Helena, Montana, Nov. 4 – Incumbent Republican Senator Steve Daines has won a hotly contested race to continue to represent Montana in the U.S. Senate, beating Democratic challenger Gov. Steve Bullock.

Sen. Daines completed the 2020 Disability Voter Questionnaire for presidential, Senate and gubernatorial candidates put out by the national disability inclusion organization RespectAbility. RespectAbility is a nonpartisan, nonprofit organization dedicated to ending stigmas and advancing opportunities so people with disabilities can fully participate in all aspects of their communities. Gov. Bullock, in his attempt to unseat Sen. Daines, also completed the RespectAbility questionnaire. 

Carney, Supporter of People with Disabilities, Wins Reelection as Delaware’s Governor

Dover, Delaware, Nov. 3 – Incumbent Democratic Gov. John Carney has won a second term as Delaware’s Governor, beating Republican challenger Julianne Murray.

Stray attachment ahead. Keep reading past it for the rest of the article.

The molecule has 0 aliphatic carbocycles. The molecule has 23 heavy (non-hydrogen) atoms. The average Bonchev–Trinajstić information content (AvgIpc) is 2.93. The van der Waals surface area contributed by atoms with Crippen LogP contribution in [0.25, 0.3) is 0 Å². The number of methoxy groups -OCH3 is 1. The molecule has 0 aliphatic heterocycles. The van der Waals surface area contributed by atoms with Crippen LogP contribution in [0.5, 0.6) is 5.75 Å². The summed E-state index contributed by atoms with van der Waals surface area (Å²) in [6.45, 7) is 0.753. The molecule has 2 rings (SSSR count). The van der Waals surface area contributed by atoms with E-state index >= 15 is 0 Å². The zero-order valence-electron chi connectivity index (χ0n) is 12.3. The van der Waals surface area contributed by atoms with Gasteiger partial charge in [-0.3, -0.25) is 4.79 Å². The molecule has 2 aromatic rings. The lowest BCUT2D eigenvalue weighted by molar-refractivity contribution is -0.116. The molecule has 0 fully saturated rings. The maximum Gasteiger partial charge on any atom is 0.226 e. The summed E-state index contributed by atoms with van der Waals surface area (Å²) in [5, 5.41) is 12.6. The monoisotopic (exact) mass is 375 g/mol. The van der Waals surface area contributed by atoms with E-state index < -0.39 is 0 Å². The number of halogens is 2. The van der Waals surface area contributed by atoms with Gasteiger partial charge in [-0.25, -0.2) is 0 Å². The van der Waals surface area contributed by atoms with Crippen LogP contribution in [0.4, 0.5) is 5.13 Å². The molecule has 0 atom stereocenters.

Gov. Carney completed the 2020 Disability Voter Questionnaire for Presidential, Senate and Gubernatorial candidates put out by the national disability inclusion organization RespectAbility. RespectAbility is a nonpartisan, nonprofit organization dedicated to ending stigmas and advancing opportunities so people with disabilities can fully participate in all aspects of their communities. Julianne Murray, despite multiple requests, did not respond to the questionnaire.

2020 Candidates and High School Graduation for Students with Disabilities

Washington, D.C., Oct. 14 – The 2020 election is an election unlike any other. Candidates vying for public office present profoundly different visions of what the future of America will look like. As a nonpartisan national nonprofit organization fighting stigmas and advancing opportunities so people with disabilities can participate fully in all aspects of the community, RespectAbility has invited candidates in the Presidential as well as in key Senate and Governor races, from both sides of the aisle, to submit their answers to a 2020 Disability Voter Candidate Questionnaire.